University of Pretoria prof performs first 3D printed ear bone transplant
Titanium 3D printed middle ear bones are used to treat conductive hearing loss
A medical specialist from the University of Pretoria (UP) Faculty of Health Sciences has pioneered a new surgical procedure that uses 3D printed middle ear bones to treat conductive hearing loss. The innovative solution was recently demonstrated in the world’s first 3D printed middle ear transplant.
Conductive hearing loss is a problem caused by congenital birth defects, infection, trauma or metabolic diseases. The condition results in difficulty hearing with all sounds seeming muffled. The new treatment option for the condition could help patients around the world regain their full hearing.
So far, the surgery—which can reportedly be performed on people of any age—has already been used to treat two patients. On March 13, Professor Mashudu Tshifularo (who pioneered the technique) transplanted 3D printed ear bones into a patient with an underdeveloped middle ear, replacing the hammer, anvil and stirrup. The process essentially rebuilt the patient’s middle ear ossicles with the help of titanium 3D printing.
40-year-old Thabo Moshiliwa, who suffered damage to his middle ear from an injury, was also treated using the 3D printed ear bones. According to Independent Online, this procedure took just two hours to complete and was an overall success.
“By replacing only the ossicles that aren’t functioning properly, the procedure carries significantly less risk than known prostheses and their associated surgical procedures,” explained Professor Tshifularo, Head of the Department of Otorhinolaryngology at UP. “We use titanium for this procedure, which is biocompatible. We use an endoscope to do the replacement, so the transplant is expected to be quick, with minimal scarring.”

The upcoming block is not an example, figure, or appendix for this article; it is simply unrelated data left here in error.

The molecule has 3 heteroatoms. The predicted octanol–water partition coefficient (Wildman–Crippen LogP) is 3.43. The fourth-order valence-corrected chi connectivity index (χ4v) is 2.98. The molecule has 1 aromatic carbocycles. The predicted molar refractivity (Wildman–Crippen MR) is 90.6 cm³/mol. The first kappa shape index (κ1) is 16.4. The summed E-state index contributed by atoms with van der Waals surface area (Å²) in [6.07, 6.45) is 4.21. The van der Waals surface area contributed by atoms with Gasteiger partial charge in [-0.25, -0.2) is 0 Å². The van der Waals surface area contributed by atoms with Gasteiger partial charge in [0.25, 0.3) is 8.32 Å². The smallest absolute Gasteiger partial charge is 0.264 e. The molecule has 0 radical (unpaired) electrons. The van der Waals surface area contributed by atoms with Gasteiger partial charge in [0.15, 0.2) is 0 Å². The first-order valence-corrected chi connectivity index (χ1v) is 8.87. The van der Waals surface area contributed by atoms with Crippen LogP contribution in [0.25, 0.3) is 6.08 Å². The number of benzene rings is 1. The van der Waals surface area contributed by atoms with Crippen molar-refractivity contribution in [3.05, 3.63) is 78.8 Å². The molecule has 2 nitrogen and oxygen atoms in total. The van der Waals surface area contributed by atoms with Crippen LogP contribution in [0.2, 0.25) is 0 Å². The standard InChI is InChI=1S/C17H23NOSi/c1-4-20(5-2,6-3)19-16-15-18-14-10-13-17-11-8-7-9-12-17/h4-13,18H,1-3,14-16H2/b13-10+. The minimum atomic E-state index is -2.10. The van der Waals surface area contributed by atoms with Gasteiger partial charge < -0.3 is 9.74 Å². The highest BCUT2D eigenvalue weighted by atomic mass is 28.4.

In addition to treating conductive hearing loss, the 3D printed ear bones could be used to simplify other aural procedures, including ossiculoplasty and stapedectomy, because they lessen the risk of intrusion trauma. The breakthrough surgery also reduces the the risk of facial nerve paralysis, which can happen during ear surgery if a facial nerve that passes through the middle ear is damaged.
Presently, the University of Pretoria and Professor Tshifularo are seeking partners and funding to take the 3D printed middle ear transplants to the next level. The ultimate goal is to standardize the procedure and apply it broadly to treat conductive hearing loss.
“3D technology is allowing us to do things we never thought we could,” said Professor Tshifularo. “But I need sponsors and funding for this invention to take off the ground.”